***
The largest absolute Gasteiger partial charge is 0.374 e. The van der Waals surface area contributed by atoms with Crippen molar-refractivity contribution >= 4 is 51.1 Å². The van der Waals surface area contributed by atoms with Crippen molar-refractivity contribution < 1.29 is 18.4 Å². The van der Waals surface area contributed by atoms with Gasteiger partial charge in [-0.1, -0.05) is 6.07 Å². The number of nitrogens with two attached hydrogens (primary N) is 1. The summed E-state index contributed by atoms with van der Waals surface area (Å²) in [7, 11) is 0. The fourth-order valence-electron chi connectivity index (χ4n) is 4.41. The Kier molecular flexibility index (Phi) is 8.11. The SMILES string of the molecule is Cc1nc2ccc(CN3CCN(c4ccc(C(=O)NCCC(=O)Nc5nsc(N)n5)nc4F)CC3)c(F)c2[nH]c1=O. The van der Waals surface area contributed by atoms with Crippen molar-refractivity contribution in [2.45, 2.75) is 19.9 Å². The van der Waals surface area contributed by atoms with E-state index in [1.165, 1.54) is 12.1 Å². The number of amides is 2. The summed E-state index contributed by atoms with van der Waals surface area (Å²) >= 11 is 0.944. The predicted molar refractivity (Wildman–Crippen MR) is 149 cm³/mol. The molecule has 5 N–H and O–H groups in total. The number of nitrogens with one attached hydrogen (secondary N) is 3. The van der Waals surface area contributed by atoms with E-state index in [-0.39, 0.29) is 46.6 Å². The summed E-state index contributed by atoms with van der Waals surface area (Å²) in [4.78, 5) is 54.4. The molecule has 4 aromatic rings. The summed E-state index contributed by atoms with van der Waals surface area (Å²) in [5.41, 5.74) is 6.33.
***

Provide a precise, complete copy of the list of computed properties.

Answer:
The largest absolute Gasteiger partial charge is 0.374 e. The van der Waals surface area contributed by atoms with Crippen molar-refractivity contribution >= 4 is 51.1 Å². The van der Waals surface area contributed by atoms with Crippen molar-refractivity contribution < 1.29 is 18.4 Å². The van der Waals surface area contributed by atoms with Gasteiger partial charge in [-0.1, -0.05) is 6.07 Å². The number of nitrogens with two attached hydrogens (primary N) is 1. The summed E-state index contributed by atoms with van der Waals surface area (Å²) in [7, 11) is 0. The fourth-order valence-electron chi connectivity index (χ4n) is 4.41. The Kier molecular flexibility index (Phi) is 8.11. The SMILES string of the molecule is Cc1nc2ccc(CN3CCN(c4ccc(C(=O)NCCC(=O)Nc5nsc(N)n5)nc4F)CC3)c(F)c2[nH]c1=O. The van der Waals surface area contributed by atoms with Crippen molar-refractivity contribution in [2.45, 2.75) is 19.9 Å². The van der Waals surface area contributed by atoms with E-state index in [1.165, 1.54) is 12.1 Å². The number of amides is 2. The summed E-state index contributed by atoms with van der Waals surface area (Å²) >= 11 is 0.944. The predicted molar refractivity (Wildman–Crippen MR) is 149 cm³/mol. The molecule has 5 N–H and O–H groups in total. The number of nitrogens with one attached hydrogen (secondary N) is 3. The van der Waals surface area contributed by atoms with E-state index in [-0.39, 0.29) is 46.6 Å². The summed E-state index contributed by atoms with van der Waals surface area (Å²) in [4.78, 5) is 54.4. The molecule has 4 aromatic rings. The summed E-state index contributed by atoms with van der Waals surface area (Å²) in [5.41, 5.74) is 6.33.